TensorFlow developers interested in Reinforcement Learning (RL) may want to take a look at Huskarl. The framework was recently introduced in a Medium blog post and is meant for easy prototyping with deep-RL algorithms.

According to its creator, software engineer Daniel Salvadori, Huskarl “abstracts away the agent-environment interaction” in a similar way “to how TensorFlow abstracts away the management of computational graphs”. Under the hood it makes use of TensorFlow 2.0, naturally, and the tf.keras API. It is also implemented in a way that facilitates the parallelisation of computation of environment dynamics across CPU cores, to help in scenarios benefitting from multiple sources.

Here’s an interesting article on building AI solutions for board games and where it works well and does not work quite so well.

Impressed by DeepMind’s AlphaZero achievement with game of Go, we tried to use a similar approach to implement AI for the highly acclaimed board game, Azul. We discovered that reinforcement learning is not a necessary ingredient of successful solution – and we also learned that using your favourite tools can sometimes lead you astray.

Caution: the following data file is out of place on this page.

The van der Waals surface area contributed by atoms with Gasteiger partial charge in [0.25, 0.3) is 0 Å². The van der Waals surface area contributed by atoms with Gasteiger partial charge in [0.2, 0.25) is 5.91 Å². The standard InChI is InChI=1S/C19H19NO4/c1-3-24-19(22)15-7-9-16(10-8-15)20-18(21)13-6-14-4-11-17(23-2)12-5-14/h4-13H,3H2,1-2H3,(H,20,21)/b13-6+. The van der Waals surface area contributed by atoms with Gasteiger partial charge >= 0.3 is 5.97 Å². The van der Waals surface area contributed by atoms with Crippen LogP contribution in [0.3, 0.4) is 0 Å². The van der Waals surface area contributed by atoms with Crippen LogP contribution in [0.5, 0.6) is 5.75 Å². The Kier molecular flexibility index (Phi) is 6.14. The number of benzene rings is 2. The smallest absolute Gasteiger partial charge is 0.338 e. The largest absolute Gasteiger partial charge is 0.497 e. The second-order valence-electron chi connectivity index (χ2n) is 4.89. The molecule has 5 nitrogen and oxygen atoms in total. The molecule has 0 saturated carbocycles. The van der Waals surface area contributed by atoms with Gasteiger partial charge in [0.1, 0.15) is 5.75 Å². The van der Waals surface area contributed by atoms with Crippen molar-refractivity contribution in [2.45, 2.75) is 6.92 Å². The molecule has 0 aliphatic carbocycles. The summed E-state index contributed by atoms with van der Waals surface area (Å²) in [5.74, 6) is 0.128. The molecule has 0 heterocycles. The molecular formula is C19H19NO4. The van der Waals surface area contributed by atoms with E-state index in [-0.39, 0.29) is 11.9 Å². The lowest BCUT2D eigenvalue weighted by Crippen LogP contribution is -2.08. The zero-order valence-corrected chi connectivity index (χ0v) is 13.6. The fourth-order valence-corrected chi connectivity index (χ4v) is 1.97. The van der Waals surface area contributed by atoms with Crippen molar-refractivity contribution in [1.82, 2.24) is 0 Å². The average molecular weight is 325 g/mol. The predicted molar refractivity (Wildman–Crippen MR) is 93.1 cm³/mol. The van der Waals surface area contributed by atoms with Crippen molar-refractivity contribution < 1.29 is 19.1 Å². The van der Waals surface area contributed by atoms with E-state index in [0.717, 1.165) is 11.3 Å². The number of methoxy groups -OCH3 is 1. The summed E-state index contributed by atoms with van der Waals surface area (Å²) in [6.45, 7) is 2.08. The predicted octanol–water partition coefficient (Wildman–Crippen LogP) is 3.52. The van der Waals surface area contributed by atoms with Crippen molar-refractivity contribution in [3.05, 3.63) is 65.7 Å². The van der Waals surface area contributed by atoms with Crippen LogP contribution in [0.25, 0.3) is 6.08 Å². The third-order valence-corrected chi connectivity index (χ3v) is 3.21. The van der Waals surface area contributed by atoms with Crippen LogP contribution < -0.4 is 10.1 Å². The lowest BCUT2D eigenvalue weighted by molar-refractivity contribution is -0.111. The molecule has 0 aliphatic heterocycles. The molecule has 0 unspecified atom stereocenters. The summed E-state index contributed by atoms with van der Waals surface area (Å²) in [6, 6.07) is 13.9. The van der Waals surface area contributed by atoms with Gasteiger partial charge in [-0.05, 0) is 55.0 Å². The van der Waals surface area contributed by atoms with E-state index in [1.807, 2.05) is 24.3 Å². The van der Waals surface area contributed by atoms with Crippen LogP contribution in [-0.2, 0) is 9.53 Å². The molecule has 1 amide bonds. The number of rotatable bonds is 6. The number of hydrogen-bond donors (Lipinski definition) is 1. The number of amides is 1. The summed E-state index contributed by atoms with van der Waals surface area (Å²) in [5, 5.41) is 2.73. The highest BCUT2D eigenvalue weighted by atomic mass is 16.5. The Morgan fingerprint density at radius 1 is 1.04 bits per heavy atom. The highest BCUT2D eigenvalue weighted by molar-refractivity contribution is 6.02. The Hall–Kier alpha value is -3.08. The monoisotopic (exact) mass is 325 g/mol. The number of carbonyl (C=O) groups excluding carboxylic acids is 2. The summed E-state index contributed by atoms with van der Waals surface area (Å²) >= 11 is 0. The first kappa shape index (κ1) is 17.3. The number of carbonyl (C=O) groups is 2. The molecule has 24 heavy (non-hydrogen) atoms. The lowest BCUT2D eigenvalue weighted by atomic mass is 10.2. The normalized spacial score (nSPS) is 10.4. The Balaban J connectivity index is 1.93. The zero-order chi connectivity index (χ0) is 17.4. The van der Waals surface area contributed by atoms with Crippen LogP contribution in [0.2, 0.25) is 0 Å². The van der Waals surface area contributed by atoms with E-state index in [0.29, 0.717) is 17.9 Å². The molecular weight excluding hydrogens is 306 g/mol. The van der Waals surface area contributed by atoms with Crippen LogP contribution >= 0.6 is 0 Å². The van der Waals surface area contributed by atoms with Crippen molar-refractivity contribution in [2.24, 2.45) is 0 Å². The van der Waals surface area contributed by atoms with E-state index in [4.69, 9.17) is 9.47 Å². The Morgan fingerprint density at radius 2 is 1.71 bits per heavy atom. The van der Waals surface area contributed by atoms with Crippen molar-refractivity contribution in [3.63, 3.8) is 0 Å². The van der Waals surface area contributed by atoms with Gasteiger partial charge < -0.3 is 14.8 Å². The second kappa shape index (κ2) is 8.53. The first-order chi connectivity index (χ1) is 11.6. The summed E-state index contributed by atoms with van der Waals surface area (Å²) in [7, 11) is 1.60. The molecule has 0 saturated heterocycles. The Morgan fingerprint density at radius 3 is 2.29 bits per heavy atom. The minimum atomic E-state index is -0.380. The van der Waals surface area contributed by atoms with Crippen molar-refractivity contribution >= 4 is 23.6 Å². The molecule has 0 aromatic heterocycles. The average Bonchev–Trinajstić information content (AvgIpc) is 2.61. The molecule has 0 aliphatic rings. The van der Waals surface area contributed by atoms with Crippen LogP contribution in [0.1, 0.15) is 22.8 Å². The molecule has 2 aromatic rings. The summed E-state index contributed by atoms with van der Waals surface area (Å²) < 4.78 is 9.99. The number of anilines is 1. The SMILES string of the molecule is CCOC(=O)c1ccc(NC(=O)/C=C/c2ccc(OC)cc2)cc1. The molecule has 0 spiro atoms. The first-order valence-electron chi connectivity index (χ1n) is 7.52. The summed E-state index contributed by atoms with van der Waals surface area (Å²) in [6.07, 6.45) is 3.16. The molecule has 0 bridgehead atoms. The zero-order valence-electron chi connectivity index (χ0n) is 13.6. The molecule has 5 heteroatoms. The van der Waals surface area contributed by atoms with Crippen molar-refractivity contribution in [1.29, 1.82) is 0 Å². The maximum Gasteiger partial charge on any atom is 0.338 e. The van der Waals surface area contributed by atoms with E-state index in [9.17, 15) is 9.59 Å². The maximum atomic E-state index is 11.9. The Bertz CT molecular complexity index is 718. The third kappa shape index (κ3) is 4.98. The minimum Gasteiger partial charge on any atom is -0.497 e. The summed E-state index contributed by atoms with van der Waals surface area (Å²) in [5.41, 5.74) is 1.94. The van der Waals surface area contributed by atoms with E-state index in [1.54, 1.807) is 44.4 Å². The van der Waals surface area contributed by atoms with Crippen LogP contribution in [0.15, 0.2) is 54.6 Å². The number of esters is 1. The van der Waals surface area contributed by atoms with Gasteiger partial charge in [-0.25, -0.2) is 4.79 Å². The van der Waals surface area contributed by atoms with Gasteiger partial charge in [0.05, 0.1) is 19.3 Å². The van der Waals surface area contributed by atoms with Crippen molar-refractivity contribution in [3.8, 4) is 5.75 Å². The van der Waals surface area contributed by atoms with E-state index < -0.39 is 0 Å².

Here’s a great explanation of Reinforcement Learning, AlphaGo Zero, and how it compares to other forms of machine learning.

For example, AlphaGo, in order to learn to play (the action) the game of Go (the environment), first learned to mimic human Go players from a large data set of historical games (apprentice learning). It then improved its play through trial and error (reinforcement learning), by playing large numbers of Go games against independent instances of itself.

It amazes me how many people have heard about AlphaGo, but not about AlphaGo Zero.  In the future, I predict that we will look back on AlphaGo Zero as the watershed moment in AI development.

Here’s a great over of AlphaGo Zero and the techniques behind it.

AlphaGo Zero is able to achieve all this by employing a novel form of reinforcement learning, in which AlphaGo Zero becomes its own teacher. As explained previously, the system starts off with a single neural network that knows absolutely nothing about the game of Go. By combining this neural network with a powerful search algorithm, it then plays games against itself. As it plays more and more games, the neural network is updated and tuned to predict moves, and even the eventual winner of the games.